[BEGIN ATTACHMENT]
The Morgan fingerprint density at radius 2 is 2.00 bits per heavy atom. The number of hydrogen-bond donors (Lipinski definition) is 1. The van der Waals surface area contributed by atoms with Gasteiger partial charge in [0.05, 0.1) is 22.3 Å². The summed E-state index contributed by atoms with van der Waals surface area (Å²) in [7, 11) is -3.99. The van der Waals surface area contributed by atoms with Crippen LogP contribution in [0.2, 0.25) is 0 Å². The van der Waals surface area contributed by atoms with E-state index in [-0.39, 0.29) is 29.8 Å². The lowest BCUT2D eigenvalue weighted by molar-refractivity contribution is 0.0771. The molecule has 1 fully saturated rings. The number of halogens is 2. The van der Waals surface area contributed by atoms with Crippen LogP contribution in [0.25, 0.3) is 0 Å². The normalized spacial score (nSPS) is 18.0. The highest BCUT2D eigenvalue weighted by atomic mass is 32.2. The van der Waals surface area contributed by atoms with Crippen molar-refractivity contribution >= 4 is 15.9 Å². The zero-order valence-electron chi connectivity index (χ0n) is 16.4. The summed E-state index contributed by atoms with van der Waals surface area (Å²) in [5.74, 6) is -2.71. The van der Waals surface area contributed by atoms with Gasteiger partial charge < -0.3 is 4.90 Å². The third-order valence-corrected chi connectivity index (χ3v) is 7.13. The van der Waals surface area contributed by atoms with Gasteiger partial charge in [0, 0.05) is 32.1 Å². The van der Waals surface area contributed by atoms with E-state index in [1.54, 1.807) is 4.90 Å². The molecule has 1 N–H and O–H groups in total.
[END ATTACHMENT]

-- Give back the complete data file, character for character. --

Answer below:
The Morgan fingerprint density at radius 2 is 2.00 bits per heavy atom. The number of hydrogen-bond donors (Lipinski definition) is 1. The van der Waals surface area contributed by atoms with Gasteiger partial charge in [0.05, 0.1) is 22.3 Å². The summed E-state index contributed by atoms with van der Waals surface area (Å²) in [7, 11) is -3.99. The van der Waals surface area contributed by atoms with Crippen LogP contribution in [0.2, 0.25) is 0 Å². The van der Waals surface area contributed by atoms with E-state index in [-0.39, 0.29) is 29.8 Å². The lowest BCUT2D eigenvalue weighted by molar-refractivity contribution is 0.0771. The molecule has 1 fully saturated rings. The number of halogens is 2. The van der Waals surface area contributed by atoms with Crippen LogP contribution in [0.25, 0.3) is 0 Å². The normalized spacial score (nSPS) is 18.0. The highest BCUT2D eigenvalue weighted by atomic mass is 32.2. The van der Waals surface area contributed by atoms with Crippen molar-refractivity contribution >= 4 is 15.9 Å². The zero-order valence-electron chi connectivity index (χ0n) is 16.4. The summed E-state index contributed by atoms with van der Waals surface area (Å²) in [5.74, 6) is -2.71. The van der Waals surface area contributed by atoms with Gasteiger partial charge < -0.3 is 4.90 Å². The third-order valence-corrected chi connectivity index (χ3v) is 7.13. The van der Waals surface area contributed by atoms with Gasteiger partial charge in [0, 0.05) is 32.1 Å². The van der Waals surface area contributed by atoms with E-state index in [1.54, 1.807) is 4.90 Å². The molecule has 1 N–H and O–H groups in total.